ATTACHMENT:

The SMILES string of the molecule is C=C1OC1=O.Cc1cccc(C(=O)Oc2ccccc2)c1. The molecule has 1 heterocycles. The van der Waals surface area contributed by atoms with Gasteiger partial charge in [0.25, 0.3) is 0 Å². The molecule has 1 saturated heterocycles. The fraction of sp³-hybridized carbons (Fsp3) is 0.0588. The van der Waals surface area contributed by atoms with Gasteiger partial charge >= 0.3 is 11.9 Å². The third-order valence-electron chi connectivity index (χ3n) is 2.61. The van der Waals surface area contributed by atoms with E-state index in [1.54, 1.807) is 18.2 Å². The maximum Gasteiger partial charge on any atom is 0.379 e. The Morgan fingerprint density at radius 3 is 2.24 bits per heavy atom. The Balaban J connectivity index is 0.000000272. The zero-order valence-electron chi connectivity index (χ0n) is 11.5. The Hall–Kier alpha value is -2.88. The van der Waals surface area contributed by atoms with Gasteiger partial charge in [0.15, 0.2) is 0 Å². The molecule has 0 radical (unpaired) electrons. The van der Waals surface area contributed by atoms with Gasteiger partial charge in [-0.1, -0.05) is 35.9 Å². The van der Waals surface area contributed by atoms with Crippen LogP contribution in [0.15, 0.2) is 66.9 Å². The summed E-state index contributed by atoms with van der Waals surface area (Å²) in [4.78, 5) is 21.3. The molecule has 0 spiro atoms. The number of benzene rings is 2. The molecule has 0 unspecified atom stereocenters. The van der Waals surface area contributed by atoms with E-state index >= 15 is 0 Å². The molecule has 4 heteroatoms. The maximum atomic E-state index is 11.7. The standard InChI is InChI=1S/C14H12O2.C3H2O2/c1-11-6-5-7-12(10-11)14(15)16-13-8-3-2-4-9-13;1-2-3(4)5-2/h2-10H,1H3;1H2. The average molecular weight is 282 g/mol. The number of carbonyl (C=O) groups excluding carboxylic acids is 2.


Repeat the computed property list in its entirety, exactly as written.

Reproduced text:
The SMILES string of the molecule is C=C1OC1=O.Cc1cccc(C(=O)Oc2ccccc2)c1. The molecule has 1 heterocycles. The van der Waals surface area contributed by atoms with Gasteiger partial charge in [0.25, 0.3) is 0 Å². The molecule has 1 saturated heterocycles. The fraction of sp³-hybridized carbons (Fsp3) is 0.0588. The van der Waals surface area contributed by atoms with Gasteiger partial charge >= 0.3 is 11.9 Å². The third-order valence-electron chi connectivity index (χ3n) is 2.61. The van der Waals surface area contributed by atoms with E-state index in [1.54, 1.807) is 18.2 Å². The maximum Gasteiger partial charge on any atom is 0.379 e. The Morgan fingerprint density at radius 3 is 2.24 bits per heavy atom. The Balaban J connectivity index is 0.000000272. The zero-order valence-electron chi connectivity index (χ0n) is 11.5. The Hall–Kier alpha value is -2.88. The van der Waals surface area contributed by atoms with Gasteiger partial charge in [0.15, 0.2) is 0 Å². The molecule has 0 radical (unpaired) electrons. The van der Waals surface area contributed by atoms with Gasteiger partial charge in [-0.1, -0.05) is 35.9 Å². The van der Waals surface area contributed by atoms with Crippen LogP contribution in [0.15, 0.2) is 66.9 Å². The summed E-state index contributed by atoms with van der Waals surface area (Å²) in [4.78, 5) is 21.3. The molecule has 0 spiro atoms. The number of benzene rings is 2. The molecule has 0 unspecified atom stereocenters. The van der Waals surface area contributed by atoms with E-state index >= 15 is 0 Å². The molecule has 4 heteroatoms. The maximum atomic E-state index is 11.7. The standard InChI is InChI=1S/C14H12O2.C3H2O2/c1-11-6-5-7-12(10-11)14(15)16-13-8-3-2-4-9-13;1-2-3(4)5-2/h2-10H,1H3;1H2. The average molecular weight is 282 g/mol. The number of carbonyl (C=O) groups excluding carboxylic acids is 2.